When Mao Tse Tung founded the People's Republic of China in 1949, the Christian church was severely persecuted, with little information coming to the outside world. In 1972 some Americans received an unusual message from China--that the "This I know" people were well! The Chinese authorities thought the message nonsensical, so they let it through. The Americans clearly understood the reference to Anna Warner's simple hymn--"Jesus Loves Me."
"Jesus Loves Me" with its simple, direct message, is one of the first hymns missionaries teach to new converts. It was the favorite hymn of Francis Schaeffer, who recognized that ultimately what intellectuals and children alike need is the simple message of Jesus. Amy Carmichael, the Irish missionary to India, was converted after hearing this hymn at a children's mission in Yorkshire, England.
The writer, Anna Bartlett Warner (1820-1915) and her sister Susan were the daughters of a prominent New York lawyer who bought Constitution Island on the Hudson River for a retirement home. When Mr. Warner lost much of his fortune during the 1837 panic (depression), the family's summer home of Good Crag became the family residence. Anna and Susan began writing to supplement the family income. Susan wrote several novels which were quite popular in her day. Her Wide, Wide World was considered a best seller after Stowe's Uncle Tom's Cabin.
DISTANT DATELINE: The Notorious Peregrinus Goes Out in a Blaze at Olympics Philosopher-Rogue Lived Well by Defrauding Christians.
OLYMPIA, GREECE, AD 165. It was one of the finest Olympics in this reporter's memory. The festivities, however, were marred when at the end of the games Cynic philosopher, one-time Christian leader and long time fugitive, Peregrinus, built a large pyre, lit it with a torch, threw himself on it and burned to death before a large crowd.
A fellow Cynic philosopher named Lucian has looked carefully into Peregrinus' life. He said that this clever and eloquent deceiver, after a morally corrupt youth, learned of the Christians in Palestine and joined up with them. He soon attracted a devoted following by his great ability to explain the Christians' books. He even wrote some himself and became a leader in a church where he came to be regarded as next to Christ himself.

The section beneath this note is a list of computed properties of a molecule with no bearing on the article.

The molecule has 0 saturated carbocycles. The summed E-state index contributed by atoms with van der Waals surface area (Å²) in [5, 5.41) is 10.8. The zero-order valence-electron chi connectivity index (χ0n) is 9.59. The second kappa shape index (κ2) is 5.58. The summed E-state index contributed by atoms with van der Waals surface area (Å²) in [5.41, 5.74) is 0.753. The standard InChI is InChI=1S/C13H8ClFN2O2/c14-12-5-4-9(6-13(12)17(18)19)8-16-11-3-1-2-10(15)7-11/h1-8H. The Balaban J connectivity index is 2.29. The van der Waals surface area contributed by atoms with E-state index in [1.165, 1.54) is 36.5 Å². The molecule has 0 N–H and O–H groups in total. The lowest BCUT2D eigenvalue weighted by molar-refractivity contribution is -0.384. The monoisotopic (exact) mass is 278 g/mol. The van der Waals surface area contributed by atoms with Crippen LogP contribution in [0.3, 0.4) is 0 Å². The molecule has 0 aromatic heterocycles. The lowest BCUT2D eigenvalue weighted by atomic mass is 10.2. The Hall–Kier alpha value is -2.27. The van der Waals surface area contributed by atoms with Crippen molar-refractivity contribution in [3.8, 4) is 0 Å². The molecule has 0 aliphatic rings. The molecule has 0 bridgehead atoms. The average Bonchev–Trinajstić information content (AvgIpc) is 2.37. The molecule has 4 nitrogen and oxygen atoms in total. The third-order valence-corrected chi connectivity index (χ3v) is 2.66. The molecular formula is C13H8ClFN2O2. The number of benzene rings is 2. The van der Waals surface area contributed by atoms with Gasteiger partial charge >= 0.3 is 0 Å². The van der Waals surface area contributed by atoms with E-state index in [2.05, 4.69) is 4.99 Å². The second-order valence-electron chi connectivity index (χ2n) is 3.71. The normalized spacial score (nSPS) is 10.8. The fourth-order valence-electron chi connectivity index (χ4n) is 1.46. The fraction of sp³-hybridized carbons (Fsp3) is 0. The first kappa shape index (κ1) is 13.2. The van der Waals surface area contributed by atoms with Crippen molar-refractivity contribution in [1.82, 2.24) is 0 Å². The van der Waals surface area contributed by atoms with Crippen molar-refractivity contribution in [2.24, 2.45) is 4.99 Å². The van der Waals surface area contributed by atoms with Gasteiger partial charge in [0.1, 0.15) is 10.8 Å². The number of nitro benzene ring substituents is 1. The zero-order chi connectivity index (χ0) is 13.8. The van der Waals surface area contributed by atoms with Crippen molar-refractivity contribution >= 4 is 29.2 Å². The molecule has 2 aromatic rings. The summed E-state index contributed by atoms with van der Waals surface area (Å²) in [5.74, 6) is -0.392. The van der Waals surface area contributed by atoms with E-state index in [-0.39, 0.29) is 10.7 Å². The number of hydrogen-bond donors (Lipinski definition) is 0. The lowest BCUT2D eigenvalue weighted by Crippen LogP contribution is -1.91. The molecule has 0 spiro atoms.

He was thrown in prison as a Christian. The believers left nothing undone to rescue him. Christians set up a watch at the prison and brought him elaborate meals. Even aged widows and young orphans gathered there at the break of day. A lot of money was given by Christians to Peregrinus while he was imprisoned. It made him wealthy. As Lucian observed: "The Christians are not captive to material things and consider them common property... So if any charlatan and trickster, able to profit by occasions, comes among them, he quickly acquires sudden wealth by imposing upon simple folk."
Christians, whose movement was founded only in the last century, are widely known for their generosity and sharing. "We hold everything in common except our wives," one of them has said. Thus they are a convenient target for exploiters. Their founder warned them of "ravenous wolves" that would invade their flock. One of their earliest writings, the "Didache," noted the Christian's disposition to welcome guests and visiting preachers. It cautioned believers to host such guests three days at the most, and if they started asking for money to throw them out!
Peregrinus was released from jail by the governor of Syria. He was eventually disowned by the Christians, however, when they discovered him eating food (probably meat offered to idols) forbidden to those believers.
Peregrinus left the church a wealthy man and went around the world including Egypt, Italy and Greece. He was a troublemaker everywhere and sometimes a political radical. He even counseled the Greeks to take up arms against the Romans. The man would do anything for attention and craved the adulation of the crowd. His exit by fire here at Olympia was his last and greatest plea for recognition.
EDITOR'S POSTSCRIPT: This report is based on The Passing of Peregrinus in Lucian, Volume V, translated by A.M. Harmon in the Loeb Classical Library published by Harvard University Press.